Symptoms

    The course of the disease depends on the general condition of the animal. The incubation period is 1-3 weeks, rarely longer than 3 months.

    The infectious anaemia of horses can appear as peracute (sudden death), acute or chronic manifestation but can also be largely asymptomatic. The acute form of the disease usually ends fatal within a few days. In the case of chronic disease, the illness can last for several years.

    The acute form of the disease leads to fever, apathy, weakness, disturbances in movement coordination (= ataxia), jaundice (= icterus), tachycardia, cardiac arrhythmia and bleeding from the capillaries of the mucous membranes (= petechiae), which mainly occur on the underside of the tongue and on the conjunctiva of the eyelids. The temperature can rise to over 40 °C, the fever can last for one or several days. The animals are dull, become anaemic and show congested, sometimes icteric mucous membranes as a result of an occurring heart failure. Loss of condition and weight loss are the result. Sick animals can sway on the hindquarters and often show edema on limbs, abdomen and chest. pregnant mares can have abortions or weak foals. In case of therapy-resistant fever attacks as well as thrombocytopenia (= reduced number of thrombocytes), EIA should always be considered by differential diagnosis.

    The chronic form is characterized by fever attacks, fatigue and edema on the underside of the abdomen. The relapses, which occur at intervals of 4-6 weeks, last 2-5 days. After that, the animals are free of symptoms until a new flare-up occurs. With increasing duration of the disease, the animals develop anaemia and hypergammaglobulinemia (= increased blood gamma globulin content). They eventually become so weak that they can no longer stand. The animals become emaciated in spite of feed intake. An infected animal must be regarded as a lifelong virus carrier (persistent viremia) and potential virus excreter, regardless of whether clinical manifestation is observed. 30 to 90% of infections often continue for a very long time without any obvious symptoms. The anaemia that gives the disease its name is often not observed - it is caused by immunopathological decay of red blood cells.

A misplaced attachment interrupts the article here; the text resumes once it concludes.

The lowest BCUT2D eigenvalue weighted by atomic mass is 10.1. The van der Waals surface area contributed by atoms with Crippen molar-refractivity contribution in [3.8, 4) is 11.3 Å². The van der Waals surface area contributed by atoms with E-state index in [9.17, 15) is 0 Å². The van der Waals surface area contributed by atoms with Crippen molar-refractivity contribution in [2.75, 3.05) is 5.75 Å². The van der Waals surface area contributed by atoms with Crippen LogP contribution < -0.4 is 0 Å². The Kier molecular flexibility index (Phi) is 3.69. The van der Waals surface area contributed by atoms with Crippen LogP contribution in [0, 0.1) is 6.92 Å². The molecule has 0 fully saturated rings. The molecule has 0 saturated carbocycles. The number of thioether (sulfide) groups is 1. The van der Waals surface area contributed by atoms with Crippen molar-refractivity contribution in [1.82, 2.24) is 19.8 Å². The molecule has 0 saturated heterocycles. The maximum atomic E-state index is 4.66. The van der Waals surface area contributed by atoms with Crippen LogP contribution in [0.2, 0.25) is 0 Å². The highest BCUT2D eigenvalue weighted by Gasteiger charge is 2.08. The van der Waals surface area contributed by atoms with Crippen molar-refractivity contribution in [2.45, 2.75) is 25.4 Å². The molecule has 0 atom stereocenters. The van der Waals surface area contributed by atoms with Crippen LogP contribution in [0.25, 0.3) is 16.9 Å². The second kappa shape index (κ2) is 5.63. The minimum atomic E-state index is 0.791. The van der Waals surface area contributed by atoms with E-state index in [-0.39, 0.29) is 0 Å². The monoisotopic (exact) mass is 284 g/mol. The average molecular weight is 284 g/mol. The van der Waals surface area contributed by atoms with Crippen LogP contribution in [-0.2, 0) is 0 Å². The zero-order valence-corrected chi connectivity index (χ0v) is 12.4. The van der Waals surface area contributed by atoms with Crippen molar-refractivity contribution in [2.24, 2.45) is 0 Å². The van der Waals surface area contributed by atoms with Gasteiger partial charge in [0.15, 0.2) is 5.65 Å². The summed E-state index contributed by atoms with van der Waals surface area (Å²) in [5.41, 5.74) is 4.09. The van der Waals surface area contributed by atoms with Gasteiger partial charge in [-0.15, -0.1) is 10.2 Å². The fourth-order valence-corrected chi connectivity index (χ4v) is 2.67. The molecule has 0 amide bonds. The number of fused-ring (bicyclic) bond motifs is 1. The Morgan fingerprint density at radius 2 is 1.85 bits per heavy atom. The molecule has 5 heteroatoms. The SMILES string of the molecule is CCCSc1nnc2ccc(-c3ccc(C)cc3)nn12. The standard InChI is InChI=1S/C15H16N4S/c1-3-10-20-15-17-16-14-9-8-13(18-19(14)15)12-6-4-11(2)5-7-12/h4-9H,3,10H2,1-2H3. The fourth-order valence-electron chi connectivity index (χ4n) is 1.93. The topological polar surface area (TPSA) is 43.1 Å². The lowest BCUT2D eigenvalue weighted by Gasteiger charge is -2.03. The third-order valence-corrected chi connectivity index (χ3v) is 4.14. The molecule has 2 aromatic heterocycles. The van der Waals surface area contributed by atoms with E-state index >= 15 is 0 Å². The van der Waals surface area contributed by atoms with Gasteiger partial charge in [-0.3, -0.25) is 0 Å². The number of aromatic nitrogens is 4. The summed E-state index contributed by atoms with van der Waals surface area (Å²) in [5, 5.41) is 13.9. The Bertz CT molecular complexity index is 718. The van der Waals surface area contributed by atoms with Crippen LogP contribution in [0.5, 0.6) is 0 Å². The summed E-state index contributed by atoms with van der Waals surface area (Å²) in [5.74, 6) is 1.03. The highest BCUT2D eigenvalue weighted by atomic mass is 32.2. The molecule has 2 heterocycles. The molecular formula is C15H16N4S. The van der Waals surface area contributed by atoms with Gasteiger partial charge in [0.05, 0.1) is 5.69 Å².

So far, there is neither a therapy nor an effective vaccine. The EIA is notifiable in all EU Member States and is one of the animal diseases notifiable to the World Organisation for Animal Health (OIE). When purchasing horses from anaemia regions, antibody detection should be carried out beforehand to exclude EIA.

    Diagnostics

    Suitable sample material for antibody tests is blood (serum).

    The diagnosis of EIA is based on serological detection methods of antibodies against the EIA virus (Coggins test or ELISA method), as the PCR method currently neither approaches the sensitivity and specificity of serological detection methods nor is it a routine method in the diagnosis of this disease. Antibodies are detectable by Coggins test at the earliest 2 to 3 weeks and rarely more than 60 days after infection.

    Positive cases can be confirmed by PCR (polymerase chain reaction). The conserved gag gene is used as target. However, neither the OIE nor the EU reference laboratory ANSES recommends a specific PCR method for the detection of EIA due to high genetic variability.

    Serum, EDTA blood and organ samples are suitable as sample material for the PCR examination. Equine viral arteritis, African horse sickness, piroplasmosis, babesiosis, ehrlichiosis, leptospirosis, petechial fever, kidney or heart disease, chronic bacterial infections, severe parasitic infestation or gastrointestinal catarrh must be considered for differential diagnosis.

    Contact, forms

    Institute of Veterinary Medicine Mödling

    Robert Koch-Gasse 17
    2340 Mödling

    Tel: +43 (0) 505 55-38112
    Fax: +43 (0) 505 55-38108
    E-Mail: vetmed.moedling@ages.at